Gabriela Danger | Contributing Writer
There is a new standardized testing option for incoming college students, and it may put Governor Ron DeSantis at odds with the College Board once again.
Passed by the Florida Board of Governors, with DeSantis’s support on Sept. 8, the CLT, or Classical Learning Test, is a test meant to gauge students’ abilities in writing, grammar and quantitative reasoning, according to its website.
It is a third option for students to take, besides the SAT and ACT, and is the first alternative test to be accepted by any state in the country. Instead of the regular three hour exams, like the ACT and SAT, this test clocks in at only two.
According to Jody Glassman, Assistant Vice President of Enrollment & University Admissions at FIU, it is “another option for applicants; it’s not a replacement for the SAT or ACT, it’s something that first-time college applicants can choose to take if they are Home Schooled or if it’s offered at their school.”
The CLT’s mission is to “reconnect knowledge and virtue by providing meaningful assessments and connections to seekers of truth, goodness, and beauty.”
Supporters of the test say that it returns to classical themes in literature and education that have had a lasting impact on Western society. It steers away from more contemporary American legislation and trends.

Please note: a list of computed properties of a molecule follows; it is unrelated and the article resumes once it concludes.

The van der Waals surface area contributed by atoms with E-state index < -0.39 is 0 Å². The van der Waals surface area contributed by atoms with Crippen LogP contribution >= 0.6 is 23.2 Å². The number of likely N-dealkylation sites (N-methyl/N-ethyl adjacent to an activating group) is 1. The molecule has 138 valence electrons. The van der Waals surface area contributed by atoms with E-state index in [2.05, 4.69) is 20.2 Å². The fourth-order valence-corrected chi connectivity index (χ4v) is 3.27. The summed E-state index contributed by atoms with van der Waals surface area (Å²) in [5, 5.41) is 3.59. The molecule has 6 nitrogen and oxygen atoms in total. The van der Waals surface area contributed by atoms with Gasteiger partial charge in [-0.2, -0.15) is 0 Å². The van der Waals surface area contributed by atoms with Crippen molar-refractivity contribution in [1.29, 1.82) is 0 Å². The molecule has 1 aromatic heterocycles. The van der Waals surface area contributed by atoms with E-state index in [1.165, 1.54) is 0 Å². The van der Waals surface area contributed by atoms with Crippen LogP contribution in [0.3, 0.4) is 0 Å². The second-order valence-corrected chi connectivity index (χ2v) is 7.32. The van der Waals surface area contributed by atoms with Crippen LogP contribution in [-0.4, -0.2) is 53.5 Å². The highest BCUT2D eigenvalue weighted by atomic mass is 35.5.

Meanwhile, critics of the test say that there is not enough evidence in scores to reflect the test’s validity.
Some students expressed some initial concern about how the test may affect the incoming student population at FIU, a university with a diverse student body.
In a statement not associated with SGA directly, SGA Cabinet member Stephen Pella said, “I cannot know for certain how diversity will be affected on campus, but I can assume that the test will skew admissions towards those who have a classical education, this will likely statistically limit diversity.”
Another detractor is the College Board itself, which published research that found that “CLT has not published evidence of validity or predictive news of college performance”.